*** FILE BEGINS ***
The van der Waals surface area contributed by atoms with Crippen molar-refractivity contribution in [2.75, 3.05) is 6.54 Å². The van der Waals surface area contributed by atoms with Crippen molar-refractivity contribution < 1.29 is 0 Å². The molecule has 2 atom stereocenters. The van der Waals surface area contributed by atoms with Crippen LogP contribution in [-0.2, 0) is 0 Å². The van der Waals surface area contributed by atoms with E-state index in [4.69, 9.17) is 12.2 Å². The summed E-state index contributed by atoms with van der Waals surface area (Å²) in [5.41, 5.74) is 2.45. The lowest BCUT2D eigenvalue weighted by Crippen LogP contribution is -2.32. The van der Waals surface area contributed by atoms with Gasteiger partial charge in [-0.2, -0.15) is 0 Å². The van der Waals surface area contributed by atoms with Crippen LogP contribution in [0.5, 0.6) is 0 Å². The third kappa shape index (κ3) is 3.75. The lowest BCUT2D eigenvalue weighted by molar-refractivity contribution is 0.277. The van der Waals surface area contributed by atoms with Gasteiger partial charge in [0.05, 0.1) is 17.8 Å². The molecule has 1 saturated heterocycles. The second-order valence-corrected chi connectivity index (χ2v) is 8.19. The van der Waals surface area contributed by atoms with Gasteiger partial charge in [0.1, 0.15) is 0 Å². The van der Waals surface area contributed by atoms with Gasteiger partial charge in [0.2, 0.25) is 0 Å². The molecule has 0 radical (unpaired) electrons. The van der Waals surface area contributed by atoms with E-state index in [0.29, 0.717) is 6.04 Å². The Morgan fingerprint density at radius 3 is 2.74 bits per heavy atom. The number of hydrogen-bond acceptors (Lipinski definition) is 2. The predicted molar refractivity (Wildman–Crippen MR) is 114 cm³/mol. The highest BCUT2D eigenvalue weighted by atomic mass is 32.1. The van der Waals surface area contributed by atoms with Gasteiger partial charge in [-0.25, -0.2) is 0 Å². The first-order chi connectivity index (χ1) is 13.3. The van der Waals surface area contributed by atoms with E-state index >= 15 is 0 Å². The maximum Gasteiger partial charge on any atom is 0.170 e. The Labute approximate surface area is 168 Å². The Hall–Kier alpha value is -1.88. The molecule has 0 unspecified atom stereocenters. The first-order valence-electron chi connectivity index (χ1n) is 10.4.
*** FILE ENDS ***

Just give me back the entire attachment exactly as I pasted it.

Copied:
The van der Waals surface area contributed by atoms with Crippen molar-refractivity contribution in [2.75, 3.05) is 6.54 Å². The van der Waals surface area contributed by atoms with Crippen molar-refractivity contribution < 1.29 is 0 Å². The molecule has 2 atom stereocenters. The van der Waals surface area contributed by atoms with Crippen LogP contribution in [-0.2, 0) is 0 Å². The van der Waals surface area contributed by atoms with E-state index in [4.69, 9.17) is 12.2 Å². The summed E-state index contributed by atoms with van der Waals surface area (Å²) in [5.41, 5.74) is 2.45. The lowest BCUT2D eigenvalue weighted by Crippen LogP contribution is -2.32. The van der Waals surface area contributed by atoms with Gasteiger partial charge in [-0.2, -0.15) is 0 Å². The van der Waals surface area contributed by atoms with Crippen LogP contribution in [0.5, 0.6) is 0 Å². The third kappa shape index (κ3) is 3.75. The lowest BCUT2D eigenvalue weighted by molar-refractivity contribution is 0.277. The van der Waals surface area contributed by atoms with Gasteiger partial charge in [0.05, 0.1) is 17.8 Å². The molecule has 1 saturated heterocycles. The second-order valence-corrected chi connectivity index (χ2v) is 8.19. The van der Waals surface area contributed by atoms with Gasteiger partial charge in [0.1, 0.15) is 0 Å². The van der Waals surface area contributed by atoms with Gasteiger partial charge in [0.2, 0.25) is 0 Å². The molecule has 0 radical (unpaired) electrons. The van der Waals surface area contributed by atoms with E-state index in [0.29, 0.717) is 6.04 Å². The Morgan fingerprint density at radius 3 is 2.74 bits per heavy atom. The number of hydrogen-bond acceptors (Lipinski definition) is 2. The predicted molar refractivity (Wildman–Crippen MR) is 114 cm³/mol. The highest BCUT2D eigenvalue weighted by atomic mass is 32.1. The van der Waals surface area contributed by atoms with Gasteiger partial charge in [-0.25, -0.2) is 0 Å². The first-order chi connectivity index (χ1) is 13.3. The van der Waals surface area contributed by atoms with E-state index >= 15 is 0 Å². The maximum Gasteiger partial charge on any atom is 0.170 e. The Labute approximate surface area is 168 Å². The Hall–Kier alpha value is -1.88. The molecule has 0 unspecified atom stereocenters. The first-order valence-electron chi connectivity index (χ1n) is 10.4.